Employment contracts often contain clauses barring the employee from competing with the employer for a certain period of time after the employment is terminated. An employer who feels that a former employee has violated such a clause can sue under the contract. Courts, however, often are not enthusiastic about enforcing these “noncompete” agreements (also called “covenants not to compete”), because they are anticompetitive and contrary to the basic principles of a free-market economy. Such agreements also limit employees’ ability to earn livings and to support their families. Courts, however, are willing to afford employers some protection from unreasonable competition by former employees.
Most courts examine noncompete agreements on a case-by-case basis. The agreement generally must be part of an enforceable contract, supported by consideration. Continued employment may be sufficient consideration. The covenant must be reasonably necessary to protect the employer’s business, and not unreasonably restrictive of the employee’s rights or harmful to the public interest.
Courts generally consider the time and place restrictions in the noncompete clause and try to weigh the competing interests of employer, employee and public. There are few hard and fast rules for the validity of these restrictions, but ordinarily, time and place limits must be reasonable. For example, if a manufacturer of mobile homes required employees to agree not to compete for 10 years in all 10 states in which the employer markets its products, it is likely that a court would find the restriction too burdensome on the employees, as well as on buyers of mobile homes, to be enforceable. If, however, it were limited to two years and only the state in which the company is located, it might well be enforceable. In some instances, a noncompete covering the entire country might be enforceable if the industry is one in which only a few companies compete nationally.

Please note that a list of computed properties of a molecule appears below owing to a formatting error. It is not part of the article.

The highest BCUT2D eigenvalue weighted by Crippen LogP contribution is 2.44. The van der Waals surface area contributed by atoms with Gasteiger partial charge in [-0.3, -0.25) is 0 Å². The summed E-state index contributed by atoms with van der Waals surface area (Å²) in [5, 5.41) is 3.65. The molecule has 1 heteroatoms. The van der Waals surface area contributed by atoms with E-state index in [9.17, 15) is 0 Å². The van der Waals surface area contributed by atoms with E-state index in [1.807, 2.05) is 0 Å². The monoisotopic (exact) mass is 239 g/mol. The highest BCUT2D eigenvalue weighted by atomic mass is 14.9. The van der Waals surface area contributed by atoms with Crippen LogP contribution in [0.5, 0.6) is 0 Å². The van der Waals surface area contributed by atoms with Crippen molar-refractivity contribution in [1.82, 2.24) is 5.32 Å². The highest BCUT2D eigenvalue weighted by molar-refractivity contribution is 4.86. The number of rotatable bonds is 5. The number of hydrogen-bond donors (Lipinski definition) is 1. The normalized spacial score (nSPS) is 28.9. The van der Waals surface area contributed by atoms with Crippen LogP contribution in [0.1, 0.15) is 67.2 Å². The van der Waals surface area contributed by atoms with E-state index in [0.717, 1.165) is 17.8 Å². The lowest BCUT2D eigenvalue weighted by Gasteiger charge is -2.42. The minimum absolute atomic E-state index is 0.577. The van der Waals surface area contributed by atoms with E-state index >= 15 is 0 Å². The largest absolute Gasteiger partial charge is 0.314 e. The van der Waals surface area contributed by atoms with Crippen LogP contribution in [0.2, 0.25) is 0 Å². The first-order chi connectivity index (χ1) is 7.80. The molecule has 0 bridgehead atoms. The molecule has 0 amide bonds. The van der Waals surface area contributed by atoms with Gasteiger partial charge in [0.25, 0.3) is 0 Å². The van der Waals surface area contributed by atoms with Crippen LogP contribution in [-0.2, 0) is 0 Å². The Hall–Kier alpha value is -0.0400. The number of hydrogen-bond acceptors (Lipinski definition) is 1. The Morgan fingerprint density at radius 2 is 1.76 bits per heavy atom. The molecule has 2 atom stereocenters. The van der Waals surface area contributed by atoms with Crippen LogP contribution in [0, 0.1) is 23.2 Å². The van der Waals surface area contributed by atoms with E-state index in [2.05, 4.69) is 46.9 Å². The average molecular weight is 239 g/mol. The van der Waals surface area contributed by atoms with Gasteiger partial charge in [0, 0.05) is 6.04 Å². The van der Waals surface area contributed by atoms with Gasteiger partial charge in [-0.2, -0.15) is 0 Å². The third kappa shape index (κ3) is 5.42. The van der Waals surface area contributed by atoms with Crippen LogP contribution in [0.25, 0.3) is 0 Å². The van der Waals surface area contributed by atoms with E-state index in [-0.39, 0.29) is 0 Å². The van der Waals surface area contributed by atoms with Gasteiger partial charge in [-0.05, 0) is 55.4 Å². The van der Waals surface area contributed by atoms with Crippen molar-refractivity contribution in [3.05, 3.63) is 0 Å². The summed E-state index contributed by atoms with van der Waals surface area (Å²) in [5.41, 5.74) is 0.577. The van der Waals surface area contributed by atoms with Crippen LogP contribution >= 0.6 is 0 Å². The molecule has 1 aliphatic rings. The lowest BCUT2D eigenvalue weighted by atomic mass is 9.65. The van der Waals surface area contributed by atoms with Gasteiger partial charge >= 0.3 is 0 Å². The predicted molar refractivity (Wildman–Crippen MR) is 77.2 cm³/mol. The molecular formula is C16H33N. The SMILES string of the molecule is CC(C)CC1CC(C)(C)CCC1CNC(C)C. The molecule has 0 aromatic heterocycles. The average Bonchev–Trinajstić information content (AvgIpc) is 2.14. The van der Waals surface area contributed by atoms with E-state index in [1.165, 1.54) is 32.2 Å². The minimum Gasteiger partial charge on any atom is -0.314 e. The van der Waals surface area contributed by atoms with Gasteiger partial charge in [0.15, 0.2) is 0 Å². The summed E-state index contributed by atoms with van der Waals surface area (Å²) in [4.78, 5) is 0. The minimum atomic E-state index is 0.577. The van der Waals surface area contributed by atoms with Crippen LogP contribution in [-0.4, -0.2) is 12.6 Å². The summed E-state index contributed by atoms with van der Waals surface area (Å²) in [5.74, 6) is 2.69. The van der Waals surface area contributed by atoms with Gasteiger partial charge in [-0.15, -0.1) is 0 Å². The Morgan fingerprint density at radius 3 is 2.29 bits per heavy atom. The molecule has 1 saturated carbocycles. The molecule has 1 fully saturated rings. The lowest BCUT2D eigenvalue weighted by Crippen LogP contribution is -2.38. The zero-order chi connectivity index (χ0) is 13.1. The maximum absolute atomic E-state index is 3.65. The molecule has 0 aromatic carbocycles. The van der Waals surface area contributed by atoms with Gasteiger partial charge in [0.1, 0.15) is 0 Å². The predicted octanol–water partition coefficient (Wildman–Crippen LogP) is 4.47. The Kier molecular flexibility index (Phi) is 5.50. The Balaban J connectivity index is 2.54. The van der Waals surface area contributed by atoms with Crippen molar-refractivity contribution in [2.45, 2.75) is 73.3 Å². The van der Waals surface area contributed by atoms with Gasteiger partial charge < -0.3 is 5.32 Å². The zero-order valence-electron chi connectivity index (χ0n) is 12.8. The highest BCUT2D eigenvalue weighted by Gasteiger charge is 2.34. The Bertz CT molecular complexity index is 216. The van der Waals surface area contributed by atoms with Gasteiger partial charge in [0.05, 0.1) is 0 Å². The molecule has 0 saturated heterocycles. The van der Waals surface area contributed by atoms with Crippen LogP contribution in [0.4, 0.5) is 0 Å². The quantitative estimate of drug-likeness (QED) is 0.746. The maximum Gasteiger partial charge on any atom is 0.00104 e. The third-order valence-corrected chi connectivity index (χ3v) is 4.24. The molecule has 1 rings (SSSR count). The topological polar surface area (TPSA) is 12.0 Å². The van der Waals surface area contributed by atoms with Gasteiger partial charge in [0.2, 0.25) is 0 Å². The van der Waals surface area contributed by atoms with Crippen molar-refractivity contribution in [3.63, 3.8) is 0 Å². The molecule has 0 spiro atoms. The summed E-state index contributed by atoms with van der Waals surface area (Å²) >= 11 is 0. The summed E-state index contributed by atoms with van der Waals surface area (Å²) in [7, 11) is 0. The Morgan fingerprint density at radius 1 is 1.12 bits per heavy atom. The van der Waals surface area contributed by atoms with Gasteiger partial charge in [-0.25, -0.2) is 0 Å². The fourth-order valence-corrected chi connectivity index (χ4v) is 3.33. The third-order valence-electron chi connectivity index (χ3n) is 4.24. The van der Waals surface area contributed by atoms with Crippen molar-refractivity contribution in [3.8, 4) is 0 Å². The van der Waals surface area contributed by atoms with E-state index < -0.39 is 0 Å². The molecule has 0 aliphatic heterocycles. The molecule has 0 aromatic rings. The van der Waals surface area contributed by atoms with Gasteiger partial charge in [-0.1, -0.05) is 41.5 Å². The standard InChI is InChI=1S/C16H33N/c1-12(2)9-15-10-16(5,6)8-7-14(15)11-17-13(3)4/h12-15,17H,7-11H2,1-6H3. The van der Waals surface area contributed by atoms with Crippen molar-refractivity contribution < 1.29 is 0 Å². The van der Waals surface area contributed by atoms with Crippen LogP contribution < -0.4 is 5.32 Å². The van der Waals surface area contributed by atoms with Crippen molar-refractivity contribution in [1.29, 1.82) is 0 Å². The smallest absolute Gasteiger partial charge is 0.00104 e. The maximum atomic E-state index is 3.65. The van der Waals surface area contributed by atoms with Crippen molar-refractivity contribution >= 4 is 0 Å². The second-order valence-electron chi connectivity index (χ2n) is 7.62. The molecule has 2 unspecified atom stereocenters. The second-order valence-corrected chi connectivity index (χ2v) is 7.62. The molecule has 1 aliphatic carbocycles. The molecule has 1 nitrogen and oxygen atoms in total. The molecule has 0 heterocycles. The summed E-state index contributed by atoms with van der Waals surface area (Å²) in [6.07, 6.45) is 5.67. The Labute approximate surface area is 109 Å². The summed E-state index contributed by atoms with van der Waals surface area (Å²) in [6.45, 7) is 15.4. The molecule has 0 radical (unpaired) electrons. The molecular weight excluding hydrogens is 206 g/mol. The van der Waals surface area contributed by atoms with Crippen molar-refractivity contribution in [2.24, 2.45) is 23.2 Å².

Questions about the enforceability of a noncompete agreement should be discussed with an attorney in your state. State laws and court rulings on noncompete clauses vary widely; employees never should rely solely on the general information available at Prairielaw, but should consult local counsel before making any decisions.
“Consideration” is the thing of value promised, or detriment incurred, by each party to a contract. If one party offers no consideration, there is no contract, but only an unenforceable promise by the other party. An employee incurs a detriment, and thus offers consideration, when he or she agrees to a noncompete clause. If there is no corresponding benefit for the employee, the clause is not enforceable, because the employer offered no consideration. Generally, however, courts consider continued employment to be sufficient consideration to enforce an otherwise valid noncompete agreement.